I think it says so much about this girl and her parents, that when met with offers of serious money they immediately asked that it went to a charity that helps other victims of violence instead. They are extraordinary people in my opinion, and that’s why she had the strength to come forward. Images of two other girls, naked and face down on that basement carpet, were found on a phone. The boy insisted he’d never seen them before, and had no idea who they were of. Jane Doe may well not have been speaking up only for herself. She has very possibly saved others with her courage. She deserves so much more respect than the mainstream media have given her.
If you can’t donate, I really do understand. I’ve been broke before too. But please, do reblog. Get the message out. There is a genuine, positive way to support the victim, in the way she has asked for, and this is it.
Sorry it’s so long. There are so many scams online that I wanted to provide ample links, so there can be no doubt this is legit. Please, if you can, donate/reblog. Show Jane Doe what you think of her.
This unholy marriage of rape culture with the cult of forgiveness means that some people forget that actions should, and do, have consequences for very good reason. Certainly, there are issues with the American criminal justice system (alternatively, the prison-industrial complex). No doubt, forgiveness on the part of victims of horrendous crimes is sometimes helpful to them in their healing process. None of that erases the need to hold people accountable for their actions, and in the case of Steubenville, there is no dearth of documentation proving that a great wrong did not simply occur, but was actively committed by people sure that their actions would never be taken to task. How else to explain the lack of shame, the creation and sharing of evidence proving the crime, the sheer arrogance expressed in said evidence?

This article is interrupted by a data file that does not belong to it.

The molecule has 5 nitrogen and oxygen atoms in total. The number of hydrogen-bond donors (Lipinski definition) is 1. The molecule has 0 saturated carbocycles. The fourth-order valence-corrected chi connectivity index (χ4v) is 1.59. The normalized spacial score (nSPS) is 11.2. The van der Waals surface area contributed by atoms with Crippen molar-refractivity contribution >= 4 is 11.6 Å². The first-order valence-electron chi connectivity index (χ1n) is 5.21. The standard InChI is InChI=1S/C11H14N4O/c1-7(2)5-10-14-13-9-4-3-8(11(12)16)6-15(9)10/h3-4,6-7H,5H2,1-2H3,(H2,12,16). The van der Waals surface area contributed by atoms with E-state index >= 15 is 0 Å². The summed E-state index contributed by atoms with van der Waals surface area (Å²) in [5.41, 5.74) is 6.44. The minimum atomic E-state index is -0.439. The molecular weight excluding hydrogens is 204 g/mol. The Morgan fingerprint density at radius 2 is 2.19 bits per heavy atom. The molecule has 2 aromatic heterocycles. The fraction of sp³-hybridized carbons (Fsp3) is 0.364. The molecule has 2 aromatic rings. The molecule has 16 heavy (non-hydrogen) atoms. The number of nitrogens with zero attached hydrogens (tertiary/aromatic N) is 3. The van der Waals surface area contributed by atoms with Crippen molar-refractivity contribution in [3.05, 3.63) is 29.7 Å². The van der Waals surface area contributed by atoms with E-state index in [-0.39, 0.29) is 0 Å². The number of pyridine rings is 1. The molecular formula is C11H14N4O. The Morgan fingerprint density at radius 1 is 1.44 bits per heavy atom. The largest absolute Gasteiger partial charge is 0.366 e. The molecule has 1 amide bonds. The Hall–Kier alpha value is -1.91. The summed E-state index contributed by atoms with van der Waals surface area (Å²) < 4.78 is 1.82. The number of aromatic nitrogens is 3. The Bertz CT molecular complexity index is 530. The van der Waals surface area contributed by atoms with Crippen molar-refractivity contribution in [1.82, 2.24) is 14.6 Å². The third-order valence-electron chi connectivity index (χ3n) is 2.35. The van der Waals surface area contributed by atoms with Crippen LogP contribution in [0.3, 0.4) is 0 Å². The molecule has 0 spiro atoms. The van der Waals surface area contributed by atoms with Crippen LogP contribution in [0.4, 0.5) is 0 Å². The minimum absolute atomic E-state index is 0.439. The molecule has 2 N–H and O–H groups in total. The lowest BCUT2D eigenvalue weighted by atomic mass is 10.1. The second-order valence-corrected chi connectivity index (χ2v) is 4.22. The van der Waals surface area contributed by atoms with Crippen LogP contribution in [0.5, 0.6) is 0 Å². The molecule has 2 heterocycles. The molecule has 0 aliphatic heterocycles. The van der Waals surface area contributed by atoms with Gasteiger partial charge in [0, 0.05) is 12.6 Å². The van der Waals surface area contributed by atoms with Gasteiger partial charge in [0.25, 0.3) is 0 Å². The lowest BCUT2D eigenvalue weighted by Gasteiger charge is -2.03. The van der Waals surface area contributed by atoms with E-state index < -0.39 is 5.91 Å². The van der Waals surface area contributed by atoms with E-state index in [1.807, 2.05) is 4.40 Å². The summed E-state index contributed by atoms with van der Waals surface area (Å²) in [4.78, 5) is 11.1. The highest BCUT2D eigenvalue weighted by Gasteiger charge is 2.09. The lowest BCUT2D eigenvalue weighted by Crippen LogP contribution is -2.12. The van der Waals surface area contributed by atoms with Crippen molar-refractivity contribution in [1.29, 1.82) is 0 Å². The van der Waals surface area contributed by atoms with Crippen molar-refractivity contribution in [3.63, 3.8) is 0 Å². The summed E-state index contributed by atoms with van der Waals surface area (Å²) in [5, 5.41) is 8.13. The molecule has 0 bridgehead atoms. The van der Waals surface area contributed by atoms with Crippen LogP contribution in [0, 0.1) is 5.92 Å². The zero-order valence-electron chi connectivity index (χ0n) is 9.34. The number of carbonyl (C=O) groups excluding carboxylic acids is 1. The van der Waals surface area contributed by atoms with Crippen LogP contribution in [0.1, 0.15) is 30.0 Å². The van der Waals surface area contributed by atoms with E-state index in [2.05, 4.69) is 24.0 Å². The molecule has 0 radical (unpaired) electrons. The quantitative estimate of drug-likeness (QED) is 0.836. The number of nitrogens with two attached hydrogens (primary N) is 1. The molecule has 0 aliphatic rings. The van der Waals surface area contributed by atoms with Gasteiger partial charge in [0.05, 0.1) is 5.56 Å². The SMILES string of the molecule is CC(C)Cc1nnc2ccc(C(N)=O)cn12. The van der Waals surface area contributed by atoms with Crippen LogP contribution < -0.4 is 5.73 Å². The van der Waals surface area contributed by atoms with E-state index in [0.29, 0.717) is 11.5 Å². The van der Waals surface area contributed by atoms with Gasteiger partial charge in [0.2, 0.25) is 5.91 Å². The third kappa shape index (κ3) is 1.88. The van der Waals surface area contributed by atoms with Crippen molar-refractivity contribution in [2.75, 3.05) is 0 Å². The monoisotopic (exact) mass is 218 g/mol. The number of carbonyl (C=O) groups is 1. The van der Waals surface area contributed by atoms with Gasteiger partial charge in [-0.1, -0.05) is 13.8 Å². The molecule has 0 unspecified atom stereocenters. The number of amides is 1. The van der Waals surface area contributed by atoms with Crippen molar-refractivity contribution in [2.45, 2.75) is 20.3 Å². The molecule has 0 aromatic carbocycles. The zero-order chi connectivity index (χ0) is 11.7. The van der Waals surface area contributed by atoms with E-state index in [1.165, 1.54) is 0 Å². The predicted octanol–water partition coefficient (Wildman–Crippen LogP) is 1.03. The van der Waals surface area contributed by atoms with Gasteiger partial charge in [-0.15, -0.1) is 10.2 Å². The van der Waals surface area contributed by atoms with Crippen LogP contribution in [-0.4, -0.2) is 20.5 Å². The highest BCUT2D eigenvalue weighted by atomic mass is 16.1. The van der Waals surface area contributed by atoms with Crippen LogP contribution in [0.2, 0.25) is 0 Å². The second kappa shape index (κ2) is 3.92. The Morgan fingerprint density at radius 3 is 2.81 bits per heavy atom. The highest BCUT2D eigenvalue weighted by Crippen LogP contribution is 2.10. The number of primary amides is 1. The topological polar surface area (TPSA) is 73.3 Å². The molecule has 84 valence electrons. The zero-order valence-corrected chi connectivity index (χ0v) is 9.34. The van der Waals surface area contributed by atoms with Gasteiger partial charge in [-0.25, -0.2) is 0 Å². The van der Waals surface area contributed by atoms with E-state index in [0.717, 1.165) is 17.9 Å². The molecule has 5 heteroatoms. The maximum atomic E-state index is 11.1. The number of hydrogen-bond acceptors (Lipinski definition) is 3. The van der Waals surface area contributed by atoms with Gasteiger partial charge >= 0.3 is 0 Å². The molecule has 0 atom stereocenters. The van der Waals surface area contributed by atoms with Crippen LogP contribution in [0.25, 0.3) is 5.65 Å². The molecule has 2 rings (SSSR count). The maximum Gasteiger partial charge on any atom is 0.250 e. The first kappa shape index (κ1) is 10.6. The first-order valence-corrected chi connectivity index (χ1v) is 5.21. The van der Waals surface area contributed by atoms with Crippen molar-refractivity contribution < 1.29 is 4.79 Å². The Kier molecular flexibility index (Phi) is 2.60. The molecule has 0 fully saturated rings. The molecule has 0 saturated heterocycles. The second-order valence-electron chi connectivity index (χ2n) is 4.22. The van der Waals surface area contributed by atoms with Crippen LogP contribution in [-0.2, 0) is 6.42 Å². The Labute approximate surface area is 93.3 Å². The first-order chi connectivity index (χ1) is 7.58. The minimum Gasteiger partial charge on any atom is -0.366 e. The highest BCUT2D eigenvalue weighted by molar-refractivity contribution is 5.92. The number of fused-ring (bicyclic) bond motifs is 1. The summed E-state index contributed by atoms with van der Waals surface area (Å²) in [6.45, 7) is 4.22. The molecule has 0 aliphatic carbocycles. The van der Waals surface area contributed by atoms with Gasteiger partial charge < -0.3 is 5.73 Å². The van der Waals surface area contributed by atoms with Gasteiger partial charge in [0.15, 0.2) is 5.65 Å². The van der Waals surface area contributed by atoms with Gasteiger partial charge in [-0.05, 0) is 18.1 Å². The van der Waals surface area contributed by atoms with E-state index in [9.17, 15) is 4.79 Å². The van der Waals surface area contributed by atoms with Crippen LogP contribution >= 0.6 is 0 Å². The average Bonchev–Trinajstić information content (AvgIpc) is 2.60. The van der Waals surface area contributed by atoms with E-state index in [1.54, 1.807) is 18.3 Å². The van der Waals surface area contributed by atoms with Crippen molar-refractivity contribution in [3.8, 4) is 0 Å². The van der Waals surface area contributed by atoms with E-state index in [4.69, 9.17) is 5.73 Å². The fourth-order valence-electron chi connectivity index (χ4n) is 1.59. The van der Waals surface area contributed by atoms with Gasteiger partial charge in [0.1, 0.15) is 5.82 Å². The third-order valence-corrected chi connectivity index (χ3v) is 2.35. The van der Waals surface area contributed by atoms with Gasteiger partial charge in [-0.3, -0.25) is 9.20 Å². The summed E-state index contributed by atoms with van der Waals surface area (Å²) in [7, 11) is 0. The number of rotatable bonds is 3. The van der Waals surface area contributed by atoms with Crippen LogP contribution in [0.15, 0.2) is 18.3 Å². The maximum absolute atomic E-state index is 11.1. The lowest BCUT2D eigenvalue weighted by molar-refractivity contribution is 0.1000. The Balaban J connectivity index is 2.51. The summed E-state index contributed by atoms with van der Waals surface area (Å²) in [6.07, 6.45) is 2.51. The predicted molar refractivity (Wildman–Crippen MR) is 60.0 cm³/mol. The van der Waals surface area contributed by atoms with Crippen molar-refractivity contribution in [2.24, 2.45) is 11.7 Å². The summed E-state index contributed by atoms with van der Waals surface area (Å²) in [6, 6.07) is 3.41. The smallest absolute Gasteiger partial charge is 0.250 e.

Though punishment is not always a deterrent at all, let alone the best deterrent, allowing for the forgiveness narrative to allow people who commit staggeringly heinous crimes to walk away does not exactly send the right message to those who believe themselves to be above the law, or even basic respect for others’ humanity, agency, and bodily autonomy. Most people behave with common decency because they are commonly decent, but they’re not the ones about whom we have to worry.
Rape Culture Rules:
1. you’re not attractive and thus you should be thankful anyone wanted to fuck you
2. you’re so ugly we feel sorry for your rapist
3. you’re so disgusting you are not human and thus your assault is absurd and comical
which all revolve around the notion that the rapist is the real human and rape the humanizing force, therefore when rape occurs to people who are marked as less-than it’s not a crime, it’s charity (and how dare you be revulsed by charity?)